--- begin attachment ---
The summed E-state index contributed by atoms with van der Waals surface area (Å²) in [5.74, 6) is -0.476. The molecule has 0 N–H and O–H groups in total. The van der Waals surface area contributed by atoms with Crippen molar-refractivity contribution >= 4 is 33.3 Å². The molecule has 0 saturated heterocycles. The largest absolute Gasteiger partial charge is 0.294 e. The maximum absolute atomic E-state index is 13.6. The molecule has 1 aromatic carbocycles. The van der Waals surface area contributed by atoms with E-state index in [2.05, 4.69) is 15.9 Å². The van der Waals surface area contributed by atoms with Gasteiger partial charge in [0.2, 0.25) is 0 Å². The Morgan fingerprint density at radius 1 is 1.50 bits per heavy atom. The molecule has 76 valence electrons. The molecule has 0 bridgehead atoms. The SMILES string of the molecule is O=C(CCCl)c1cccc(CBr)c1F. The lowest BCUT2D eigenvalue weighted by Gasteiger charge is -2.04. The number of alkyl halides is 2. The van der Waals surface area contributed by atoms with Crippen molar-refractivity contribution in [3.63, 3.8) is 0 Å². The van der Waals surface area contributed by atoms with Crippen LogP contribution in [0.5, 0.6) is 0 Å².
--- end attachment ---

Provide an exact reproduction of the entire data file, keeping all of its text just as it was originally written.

The summed E-state index contributed by atoms with van der Waals surface area (Å²) in [5.74, 6) is -0.476. The molecule has 0 N–H and O–H groups in total. The van der Waals surface area contributed by atoms with Crippen molar-refractivity contribution >= 4 is 33.3 Å². The molecule has 0 saturated heterocycles. The largest absolute Gasteiger partial charge is 0.294 e. The maximum absolute atomic E-state index is 13.6. The molecule has 1 aromatic carbocycles. The van der Waals surface area contributed by atoms with E-state index in [2.05, 4.69) is 15.9 Å². The van der Waals surface area contributed by atoms with Gasteiger partial charge in [0.2, 0.25) is 0 Å². The Morgan fingerprint density at radius 1 is 1.50 bits per heavy atom. The molecule has 76 valence electrons. The molecule has 0 bridgehead atoms. The SMILES string of the molecule is O=C(CCCl)c1cccc(CBr)c1F. The lowest BCUT2D eigenvalue weighted by Gasteiger charge is -2.04. The number of alkyl halides is 2. The van der Waals surface area contributed by atoms with Crippen molar-refractivity contribution in [3.63, 3.8) is 0 Å². The van der Waals surface area contributed by atoms with Crippen LogP contribution in [0.5, 0.6) is 0 Å².